Earlier last month, ASU sided with Officer Stewart Ferrin, claiming that he conducted himself appropriately. Today, mainstream news is reporting that Ferrin has been put on leave pending an investigation.
Police brutality is an issue that affects all communities of colour, including Asian Americans. Although in aggregate, Asian Americans appear to be racially profiled and detained at far less frequency than Black and Latino individuals, this is in fact only a recent phenomenon. In the 1970’s, Asian American youths were also racially profiled in urban areas like New York City and San Francisco where we were stereotyped as hoodlums and thugs. Multiple cases of stop-and-frisk incidents targeting young Asian American men escalated into police brutality, and resulted in a series of massive protests and other forms of political resistance.
Today, the modern Model Minority Myth has somewhat blunted the rates at which we experience unjust force at the hands of law enforcement. And although in aggregate we have traded the devastating and dehumanizing impacts of one kind of stereotype for another, individual cases of police brutality still happen to Asian Americans.
And when they do, they often target Asian Americans who are already socioeconomically at-risk due to economic, linguistic or immigration status. When they do, the force is just as devastating. When they do, they are often ignored by that same Model Minority Myth, erasing our very real and very painful lived experiences with institutional racism and oppression.
In 1995, 16-year-old Yong Xin Huang was shot in the back of the head and killed by Brooklyn police officers. Last year, an 84 year old Chinese American man was beaten bloody by the NYPD for jaywalking at a Manhattan intersection. This year, a salon owner was beaten in her place of business by Chicago police while they also yelled racist slurs. In 2009, Vietnamese American teenager Phuong Ho was horribly beaten and tasered by San Jose police while he was on the ground, unarmed, and submissive (very graphic cell phone video below).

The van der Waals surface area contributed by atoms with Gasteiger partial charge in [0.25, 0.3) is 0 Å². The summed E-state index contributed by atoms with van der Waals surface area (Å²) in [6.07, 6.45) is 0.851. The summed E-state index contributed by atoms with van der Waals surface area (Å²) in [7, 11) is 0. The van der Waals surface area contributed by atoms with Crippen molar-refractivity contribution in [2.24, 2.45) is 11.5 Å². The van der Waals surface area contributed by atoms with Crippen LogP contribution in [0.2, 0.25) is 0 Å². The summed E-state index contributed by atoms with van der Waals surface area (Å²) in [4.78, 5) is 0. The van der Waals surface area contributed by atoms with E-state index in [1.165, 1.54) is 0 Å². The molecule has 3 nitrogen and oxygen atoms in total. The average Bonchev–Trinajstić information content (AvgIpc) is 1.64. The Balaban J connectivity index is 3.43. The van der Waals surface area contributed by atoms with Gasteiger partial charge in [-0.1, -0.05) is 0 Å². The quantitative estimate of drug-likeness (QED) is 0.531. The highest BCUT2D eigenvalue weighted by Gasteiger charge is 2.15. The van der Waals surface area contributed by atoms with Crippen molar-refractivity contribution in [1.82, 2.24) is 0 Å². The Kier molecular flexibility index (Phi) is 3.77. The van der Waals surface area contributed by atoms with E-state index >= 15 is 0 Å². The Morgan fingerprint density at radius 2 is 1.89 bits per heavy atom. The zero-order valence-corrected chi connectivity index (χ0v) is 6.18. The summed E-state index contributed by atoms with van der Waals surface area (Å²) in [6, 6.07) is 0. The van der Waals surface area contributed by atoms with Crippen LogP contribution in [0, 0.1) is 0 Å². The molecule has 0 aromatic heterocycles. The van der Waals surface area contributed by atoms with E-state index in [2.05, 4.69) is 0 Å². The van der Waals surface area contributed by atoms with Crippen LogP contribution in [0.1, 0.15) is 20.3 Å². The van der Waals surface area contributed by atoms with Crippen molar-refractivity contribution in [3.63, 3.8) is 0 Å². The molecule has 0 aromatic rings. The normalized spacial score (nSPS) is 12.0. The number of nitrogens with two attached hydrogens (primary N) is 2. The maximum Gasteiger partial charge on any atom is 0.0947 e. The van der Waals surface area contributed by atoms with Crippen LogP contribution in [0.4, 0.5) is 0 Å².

The history is clear: police brutality is an issue that affects all communities of colour, largely without regard to the specific races of victims. And while today, Asian Americans are not being targeted by law enforcement at anything close to the rates experienced by other minority groups, we are not immune to its effects. There is zero justification for standing idly by while some among us are forced to endure this kind of illegitimate and unjustified force at the hands of law enforcement.
We as Asian Americans can ill afford to be silent on this issue, even if the victims of today’s police brutality cases don’t always share our race. Instead, we have a moral responsibility to speak out against police brutality whenever it happens. What happened to Professor Ersula Ore is unconscionable; that it continues to happen too often for too many people of colour — including us — should be unbearable.
We passionately protested on this issue in the 1970’s. We need to recapture that same degree of fervor to protest on this issue today. Because this matters, and it matters for all of us.
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Since 2001, Reappropriate has been the web's foremost Asian American activism, identity, feminism, and pop culture blog!